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Nestle call options


Guest JoelS
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Guest JoelS

Intrigued by David Winters' investment here, http://www.gurufocus.com/news/250785/david-winters-comments-on-nestle-sa

 

"With sentiment on Nestlé so poor, we saw a rare opportunity to initiate a position in long-dated call options on Nestlé shares at what we believe to be a very reasonable price. These options give the Fund the right, but not the obligation, to purchase Nestlé shares at any time before December 2017 at share prices of 60 and 68 Swiss Francs per share, not far from the 66.15 Swiss Francs per share where they finished trading in 2013. If Nestlé shares have even modest price appreciation by 2017, the Fund stands to reap a handsome return on the call options. Although these options carry more risk than simply owning the underlying shares, we believe the risk/reward equation is firmly in our favor in this case."

 

- has anyone on the board bought Nestle call options? If so, which did you buy? Are the options still attractive?

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I think Nestle is such a wonderful business  that I just own the equity and collect the dividend while waiting for the upside. Call options are predicated on the business reaching a certain price at a certain time. That may not happen as easily as Winter's expects . The emerging markets may not provide the upside immediately given currency issues and slowing EMs

 

 

As Buffett says " “Time is the friend of the wonderful business, the enemy of the mediocre.”. I am happy owning Nestle for a really long time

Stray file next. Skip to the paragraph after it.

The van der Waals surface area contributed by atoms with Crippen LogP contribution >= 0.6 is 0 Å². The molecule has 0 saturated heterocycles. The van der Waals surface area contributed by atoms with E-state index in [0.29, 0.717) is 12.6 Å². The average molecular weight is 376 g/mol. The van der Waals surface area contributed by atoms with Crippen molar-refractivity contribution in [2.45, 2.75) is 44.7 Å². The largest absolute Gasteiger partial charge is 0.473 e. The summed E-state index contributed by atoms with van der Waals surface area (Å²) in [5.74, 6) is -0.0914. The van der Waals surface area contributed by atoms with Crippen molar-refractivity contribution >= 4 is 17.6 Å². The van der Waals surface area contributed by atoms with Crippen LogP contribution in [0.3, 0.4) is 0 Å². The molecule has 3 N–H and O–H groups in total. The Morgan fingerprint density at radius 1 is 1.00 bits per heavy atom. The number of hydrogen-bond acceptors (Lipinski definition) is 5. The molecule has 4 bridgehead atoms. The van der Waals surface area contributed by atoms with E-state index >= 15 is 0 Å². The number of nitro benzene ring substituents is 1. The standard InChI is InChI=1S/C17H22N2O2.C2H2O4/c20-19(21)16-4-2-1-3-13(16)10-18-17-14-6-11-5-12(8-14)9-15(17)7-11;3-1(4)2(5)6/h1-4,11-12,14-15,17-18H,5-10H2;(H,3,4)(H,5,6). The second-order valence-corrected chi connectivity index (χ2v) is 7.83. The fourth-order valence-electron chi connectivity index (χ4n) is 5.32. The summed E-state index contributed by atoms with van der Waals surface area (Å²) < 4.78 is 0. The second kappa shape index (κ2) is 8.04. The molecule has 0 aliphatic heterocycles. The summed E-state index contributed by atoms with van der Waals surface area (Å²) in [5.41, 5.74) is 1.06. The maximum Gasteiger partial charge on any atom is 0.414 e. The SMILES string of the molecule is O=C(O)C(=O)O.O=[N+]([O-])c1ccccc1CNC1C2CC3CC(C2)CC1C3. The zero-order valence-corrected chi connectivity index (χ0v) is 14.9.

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The call options do seem cheap. I'm looking at Interactve and December 21 2018 call options at a 68 strike price go for 5.60.  Nestle is at 65.60 today.

 

Could be interesting, thanks.

 

The value of the call option gets reduced by the amount of the dividend. Nestle pays a high div.

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I have some difficulty to understand why ppl call Nestle stock as cheap now

 

I think Nestle is such a wonderful business  that I just own the equity and collect the dividend while waiting for the upside. Call options are predicated on the business reaching a certain price at a certain time. That may not happen as easily as Winter's expects . The emerging markets may not provide the upside immediately given currency issues and slowing EMs

 

 

As Buffett says " “Time is the friend of the wonderful business, the enemy of the mediocre.”. I am happy owning Nestle for a really long time